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Carrello

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Carrello last won the day on June 30 2012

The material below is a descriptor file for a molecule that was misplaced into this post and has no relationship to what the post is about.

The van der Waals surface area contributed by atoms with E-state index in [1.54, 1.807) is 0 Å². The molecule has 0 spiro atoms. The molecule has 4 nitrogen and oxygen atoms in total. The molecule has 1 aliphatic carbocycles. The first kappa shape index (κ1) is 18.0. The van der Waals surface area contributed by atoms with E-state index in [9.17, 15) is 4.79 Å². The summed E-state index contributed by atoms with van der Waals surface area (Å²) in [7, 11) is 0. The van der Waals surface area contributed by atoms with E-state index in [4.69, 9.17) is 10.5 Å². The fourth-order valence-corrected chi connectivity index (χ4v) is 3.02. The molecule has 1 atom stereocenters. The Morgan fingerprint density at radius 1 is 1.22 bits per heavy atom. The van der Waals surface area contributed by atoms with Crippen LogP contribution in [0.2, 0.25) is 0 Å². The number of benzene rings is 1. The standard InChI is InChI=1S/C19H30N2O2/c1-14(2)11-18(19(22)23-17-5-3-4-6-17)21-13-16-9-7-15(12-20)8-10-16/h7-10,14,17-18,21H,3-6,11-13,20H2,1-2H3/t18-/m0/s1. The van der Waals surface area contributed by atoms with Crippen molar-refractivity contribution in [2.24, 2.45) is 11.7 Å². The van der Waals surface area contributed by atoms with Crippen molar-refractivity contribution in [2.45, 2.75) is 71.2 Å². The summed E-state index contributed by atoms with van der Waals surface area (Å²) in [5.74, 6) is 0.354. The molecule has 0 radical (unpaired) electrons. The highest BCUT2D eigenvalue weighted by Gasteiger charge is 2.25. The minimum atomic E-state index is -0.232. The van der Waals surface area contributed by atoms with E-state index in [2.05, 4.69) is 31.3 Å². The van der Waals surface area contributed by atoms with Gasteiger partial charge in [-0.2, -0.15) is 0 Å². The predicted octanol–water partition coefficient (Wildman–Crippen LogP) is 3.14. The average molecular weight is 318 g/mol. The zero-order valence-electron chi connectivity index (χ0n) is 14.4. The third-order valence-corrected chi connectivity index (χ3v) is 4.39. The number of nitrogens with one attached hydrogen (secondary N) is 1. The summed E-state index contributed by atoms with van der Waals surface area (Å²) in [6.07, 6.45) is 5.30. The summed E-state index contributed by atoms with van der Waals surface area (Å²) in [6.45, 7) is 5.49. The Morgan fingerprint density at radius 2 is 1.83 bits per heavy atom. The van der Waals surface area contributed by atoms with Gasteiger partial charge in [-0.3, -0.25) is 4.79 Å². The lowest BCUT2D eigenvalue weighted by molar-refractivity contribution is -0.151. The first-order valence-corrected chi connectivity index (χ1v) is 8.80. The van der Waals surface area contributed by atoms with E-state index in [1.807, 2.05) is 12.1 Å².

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  1. How is it, Synopsis, that you know more than generals that commanded our military in the Middle East for years? Men that have commanded thousands of men and women? Are you a general too or a military person at all? Or are you just another "stable genius?" Have you seen to photos today of the Kurdish children burned, their skin peeling off the bodies, crying in pain? The Turks are using illegal napalm reportedly. Gee this is fun. BTW don't you tell me, Rhona, or anyone else for that matter, that we don't think for ourselves. EVER.